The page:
It is difficult not to sympathise with Hugo Hamilton, a Dublin-born writer whose debut novel Surrogate City was hijacked by reality before it even appeared. Set in pre-1989 Berlin, what clearly started out as a contemporary urban romance already has the forlorn air of a period piece, locked in an era when the writing was still on the Wall. Hamilton’s publishers have put on a brave face and hoisted it as ‘a portrait of a city and a state of mind that have vanished completely’. Cast as an ensemble drama, the novel’s central focus is the burgeoning relationship between the narrator, Alan, and a young Irish woman, Helen. The latter has arrived in Berlin homeless and hopeless, but convinced that Dieter, the man whose baby she is carrying, is holed up somewhere in the city. (The couple lived together in Dublin before Dieter mysteriously took it on the lam.) Rescued by Hadja, a resourceful, headstrong Berliner, and her pop-star boyfriend Wolf, Helen enlists Alan’s help in her search for the missing father. As their friendship develops, Alan, ‘a person of ambiguous needs and ambiguous desires’, finds himself slipping into the role of surrogate father and, in time, lover. So it is with considerable ambivalence that he greets the news that Dieter has been found alive and well, and apparently ready to assume the responsibilities of fatherhood.

A variety of other intrigues satellite around this core, though their common bond would appear to be infidelity rather than surrogacy. The narrative proceeds at a rather ungainly jog, pursuing tangential story-lines (an Iranian who bullies his student girlfriend briefly becomes one of Hadja’s pet concerns) and then abandoning them. One never feels quite sure that Hamilton knows which direction his story ought to take, and the plot obstinately refuses to thicken. He is too often let down by the ugly chime of his sentences, and a straining towards the aphoristic. ‘Lucky people are obsessed by misfortune. Unfortunate people are obsessed by luck’: one hardly cares to ask whether the observation is true. The writing crucially lacks the courage of its descriptions:

The U-Bahn in Berlin has its own dry climate which belies the weather above ground. The smell reminds me of a new leather handbag. But that’s simply because I don’t really know what a new handbag smells like. The U-Bahn has a smell you can’t really identify. It smells like nothing. Llke nothing on earth.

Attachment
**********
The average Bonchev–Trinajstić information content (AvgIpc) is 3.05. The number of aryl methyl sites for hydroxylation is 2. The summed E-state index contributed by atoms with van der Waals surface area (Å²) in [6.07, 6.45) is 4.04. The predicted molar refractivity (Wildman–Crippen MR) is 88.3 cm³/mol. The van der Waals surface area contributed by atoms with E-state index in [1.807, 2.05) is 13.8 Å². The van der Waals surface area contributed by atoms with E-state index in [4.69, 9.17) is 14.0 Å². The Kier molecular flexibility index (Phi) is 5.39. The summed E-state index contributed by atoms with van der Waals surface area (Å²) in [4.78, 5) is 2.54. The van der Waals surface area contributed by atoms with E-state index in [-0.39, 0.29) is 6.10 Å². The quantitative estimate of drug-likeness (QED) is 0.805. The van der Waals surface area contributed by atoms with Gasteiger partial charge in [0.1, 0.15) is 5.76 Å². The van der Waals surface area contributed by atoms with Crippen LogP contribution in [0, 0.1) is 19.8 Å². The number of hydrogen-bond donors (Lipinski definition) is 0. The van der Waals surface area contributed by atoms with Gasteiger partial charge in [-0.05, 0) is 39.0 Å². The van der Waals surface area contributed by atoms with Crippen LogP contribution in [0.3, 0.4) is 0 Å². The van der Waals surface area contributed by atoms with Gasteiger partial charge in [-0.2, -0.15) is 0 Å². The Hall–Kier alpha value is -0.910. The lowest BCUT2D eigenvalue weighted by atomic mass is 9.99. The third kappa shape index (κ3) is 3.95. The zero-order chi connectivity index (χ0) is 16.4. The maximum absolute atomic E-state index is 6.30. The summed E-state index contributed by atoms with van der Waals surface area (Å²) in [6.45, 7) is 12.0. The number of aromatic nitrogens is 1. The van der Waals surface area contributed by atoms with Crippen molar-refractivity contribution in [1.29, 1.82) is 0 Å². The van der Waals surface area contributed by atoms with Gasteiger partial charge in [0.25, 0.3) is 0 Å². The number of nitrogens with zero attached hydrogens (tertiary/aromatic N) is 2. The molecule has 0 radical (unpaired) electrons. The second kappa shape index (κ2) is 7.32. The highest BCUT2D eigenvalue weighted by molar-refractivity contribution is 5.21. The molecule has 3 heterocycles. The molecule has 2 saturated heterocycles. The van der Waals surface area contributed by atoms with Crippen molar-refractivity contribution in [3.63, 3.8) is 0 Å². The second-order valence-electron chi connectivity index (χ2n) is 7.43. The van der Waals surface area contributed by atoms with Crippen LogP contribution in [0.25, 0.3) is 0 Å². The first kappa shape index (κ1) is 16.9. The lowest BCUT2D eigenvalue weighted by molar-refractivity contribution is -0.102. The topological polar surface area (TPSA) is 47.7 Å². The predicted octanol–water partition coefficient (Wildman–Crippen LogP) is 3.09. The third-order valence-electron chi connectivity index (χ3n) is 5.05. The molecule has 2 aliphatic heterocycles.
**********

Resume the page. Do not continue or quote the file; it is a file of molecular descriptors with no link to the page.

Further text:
There is so little ventured in these sentences that one wonders why Hamilton didn’t cross them out and start again. The tragedy at the book’s climax comes straight out of left field, a melodramatic charge which the preceding pages (and it has been a slow read) have done little to earn. This and much else can be forgiven in a first novel, and one trusts that Hugo Hamilton will be luckier in the choice of locale for his second.

Send Letters To:

The Editor
London Review of Books,
28 Little Russell Street
London, WC1A 2HN


Please include name, address, and a telephone number.


Vol. 13 No. 6 · 21 March 1991

‘There is a tendency among people who have never lived in the metropolis to suspect that the “real" world exists somewhere far beyond their own pinched horizons,’ writes Anthony Quinn (LRB, 21 February), regretting the misconceptions endemic to ‘anyone who has lived in a province’. It’s nice to know that that good old phrase ‘the provinces’ still has a singular form – OED please note. Quinn may have difficulty finding ‘anyone who has lived in a province’ to confirm his thesis, though. For myself, I have lived in an outer South London suburb, a village in South Wales and Manchester. In ‘the provinces’ all, but only in the first does anyone suffer from ‘the thumping banality of their own experience’ and a sense of being outside ‘the “real" world’. A sense of being condemned to a provincial purgatory is a common reaction to living with your nose pressed to the glass of the ‘metropolis’; most of the country is free from this malady, however. When you actually look, ‘the provinces’ are remarkably difficult to locate.

Provincialism is rather easier to find. Asked to write about Britain, many writers will come up with a precise and vivid image of one city together with a vague and featureless periphery. Oddly enough, this cognitive failure generally passes for normality: after all, everybody knows London. Consider Margaret Drabble’s England. In the South there is London, picked out district by district; in the North there is, not Nottingham or Newcastle, but the entirely imaginary ‘Northam’. Only the metropolis could supply horizons as pinched as these.

Anthony Quinn’s remarks do, however, throw some light on the question of whether English literature is itself too provincial, too much oriented towards the place England rather than the language English. I would suggest that England itself has ceased to be an issue: the real division is not between Bradford and Glasgow or Manchester and Toronto, but between London and (as the pillar-box says) ‘All Other Places’.

Phil Edwards

send letters to

The Editor
London Review of Books
28 Little Russell Street
London, WC1A 2HN


Please include name, address and a telephone number

Read anywhere with the London Review of Books app, available now from the App Store for Apple devices, Google Play for Android devices and Amazon for your Kindle Fire.

Sign up to our newsletter

For highlights from the latest issue, our archive and the blog, as well as news, events and exclusive promotions.

Newsletter Preferences